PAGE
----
8-Mitch Payton, owner, Pro Circuit Racing- When Payton speaks, people listen. The most successful private team owner in the sport, Payton’s been known to offer advice to many riders that no longer ride for him, he aligns deals up behind the scenes and his team is still regarded very highly. Strangely, Payton’s been pushed out of the Team USA thing at the MXDN and the team hasn’t won in a while now. One thing that Payton doesn’t do anymore is get involved with the direction of the sport like he used to because of frustration with his past suggestions being ignored. Payton’s a strong personality that could get the team owners together but I think he’s just tired of the politics nowadays.
9- Takashi Mashima, Manager Motorsports Division, Honda USA- Want to know one of the main guys to resurrect the HRC brand and get it rolling? Right here. Mashima is based in the USA and is the man that decided to get Honda back to the its glory years by cleaning out many of the old staff, getting the checkbook open for Roczen and the R&D machine at big red fired back up. New bike, new rider- we’ll see if the old Honda comes back.
10- Bruce Stjernstrom, Head of Racing, Kawasaki USA- The big boss at Kawasaki, Stjernstrom used to be the head of Team Green, used to be marketing manger at Monster and has ran Kawasaki USA SX/MX a couple of times now. He’s smart, funny, gets along with most everyone and knows the guys at Monster which is important. He gets the big picture of the sport, not just what’s important to Kawasaki.
11- Keith McCarty, Motorsports Manager, Yamaha USA- it’s McCarty that pushed hard for Yamaha to get back into racing with a factory team and it’s McCarty that paid Cooper Webb huge money to be its signature rider for the next few years. A lifer in the motocross/supercross world, he probably wouldn’t have been on this list just a few years ago but Yamaha is back now and in a big way so he’s on here.
It’s been a while since his last title but Reed’s still the number one power broker among the riders with his social media, his popularity and more.
12- Chad Reed, racer, Monster Yamaha- Reed’s the most popular rider in the sport, he’s the veteran leader among the racers and he’s active on social media with his thoughts and opinions. He’s also very media savvy and knows how to use the media to get his message out. He’s not powerful, but he’s influential–two different things, but either one is very important.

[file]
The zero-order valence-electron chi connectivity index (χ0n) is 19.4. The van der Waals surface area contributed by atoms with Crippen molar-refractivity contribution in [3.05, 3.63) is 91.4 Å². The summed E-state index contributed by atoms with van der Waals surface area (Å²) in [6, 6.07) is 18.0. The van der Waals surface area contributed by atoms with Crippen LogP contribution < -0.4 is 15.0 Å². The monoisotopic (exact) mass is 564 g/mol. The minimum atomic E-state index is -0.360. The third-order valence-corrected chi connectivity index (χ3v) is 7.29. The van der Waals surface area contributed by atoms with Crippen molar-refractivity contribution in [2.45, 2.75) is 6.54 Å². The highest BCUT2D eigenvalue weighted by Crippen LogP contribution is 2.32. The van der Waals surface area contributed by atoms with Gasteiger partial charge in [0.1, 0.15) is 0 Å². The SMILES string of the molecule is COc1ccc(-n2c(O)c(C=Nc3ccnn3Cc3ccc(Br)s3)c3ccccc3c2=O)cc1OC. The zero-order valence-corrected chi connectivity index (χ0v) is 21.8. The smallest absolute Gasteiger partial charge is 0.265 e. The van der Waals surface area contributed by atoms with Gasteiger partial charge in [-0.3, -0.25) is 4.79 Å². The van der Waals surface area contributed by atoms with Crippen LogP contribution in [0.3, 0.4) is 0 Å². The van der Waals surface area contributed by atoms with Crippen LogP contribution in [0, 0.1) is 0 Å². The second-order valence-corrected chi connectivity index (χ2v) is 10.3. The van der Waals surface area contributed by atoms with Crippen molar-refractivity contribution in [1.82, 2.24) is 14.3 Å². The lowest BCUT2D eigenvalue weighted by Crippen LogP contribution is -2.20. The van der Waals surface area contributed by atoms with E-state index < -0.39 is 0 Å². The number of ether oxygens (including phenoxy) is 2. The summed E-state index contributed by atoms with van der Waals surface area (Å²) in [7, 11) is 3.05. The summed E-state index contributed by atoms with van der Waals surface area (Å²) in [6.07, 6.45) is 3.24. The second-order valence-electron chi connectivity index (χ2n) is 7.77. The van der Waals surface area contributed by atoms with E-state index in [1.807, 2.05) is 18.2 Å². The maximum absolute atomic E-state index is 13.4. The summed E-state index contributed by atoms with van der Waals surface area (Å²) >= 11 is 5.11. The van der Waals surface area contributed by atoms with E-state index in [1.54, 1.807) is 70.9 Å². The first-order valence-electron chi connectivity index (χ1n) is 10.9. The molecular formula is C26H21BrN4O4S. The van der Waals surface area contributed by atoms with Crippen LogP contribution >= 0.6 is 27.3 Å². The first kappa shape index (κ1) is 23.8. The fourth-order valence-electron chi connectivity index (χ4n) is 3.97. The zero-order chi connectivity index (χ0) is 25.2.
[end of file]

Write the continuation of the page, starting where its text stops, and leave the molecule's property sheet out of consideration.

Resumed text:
13- Ken Roczen, racer, Factory Honda- Like Reed in a way, Roczen’s not very powerful in the sport, no more than say a Ryan Dungey or Eli Tomac, but he’s very much an influencer with a strong presence on social media and he’s not scared to say whatever he wants. He’s world wide probably the most popular and highest paid racer and what he wears, does and says influences people.
14- Kevin Crowther, Director of Racing, AMA- The AMA’s role in pro racing has been drastically reduced the last ten years or so but they’re still the American division of the FIM (where the sport of motorcycle racing first started) and therefore, still has some say. How much can be debated, but the AMA is the only organization that touches on pro racing, amateur racing, what the OEM’s sell and has potential for greater things than what they do now. We wish we could put Kevin much, much higher on this list. It’s kind of sad that he’s not because the AMA could do really get some change happening in the sport.
15- Pit Beirer, Motorsports Manager, KTM Worldwide- It wasn’t that long ago that KTM in the USA was lost, just drifting along after the debacle of teaming up with MDK Motorsports. It was Pit, the ex-racer, that targeted Decoster to take KTM to the top in the USA and incredibly, they did it. Aggressive in racing on both sides of the Atlantic, Beirer has gotten bikes built, top riders signed and deserves a spot on this list.
16- Forrest Lucas, owner, Lucas Oil- Lucas is on this list moreso for the ownership of Mav TV which airs the first motos of the MX Nationals than the Lucas Oil brand. The oil company itself is a big part of a few teams in the pits but it was wise for the company to team up with MX Sports and elevate the profile of it’s channel. Without Lucas Oil, the nationals would suffer.
17- Fred Fox, owner, Parts Unlimited- It’s Fred that issues the go/no go for Parts and its Thor MX and Moose house brands. His worldwide marketing manager, Hylton Beattie, brings the deals, including the 2017 signing of Cooper Webb to a huge deal, to Fred and is the man on the ground at the races but it’s Fox that ultimately decides how much PU is going to spend. Although WPS is closing on them, Parts Unlimited is still the world’s biggest distributor and a big sponsor of supercross.
18- Michael Kelso, Marketing Manager, Rockstar Energy- With energy drinks running everything in our sport, Kelso’s the man at Rockstar and has to be on this list. Rockstar’s a very aggressive company with its athletes and teams and chafs some with its demands but just like the other guys, its investment into the sport cannot be overlooked.
19- Craig Shoemaker, owner Western Power Sports- What a rise for the owner of WPS (which owns Fly Racing) and they’ve come a long way from having David Vuillemin wear their gear and Tim Ferry running the Fly helmet. Stepping up and sponsoring the MX Series, having a ton of riders wearing Fly every weekend, WPS itself is coming on strong in pursuit of Parts Unlimited’s sales. Getting Alpinestars into WPS was a huge get for Craig and we’ll see if Fly gets even bigger in the coming years.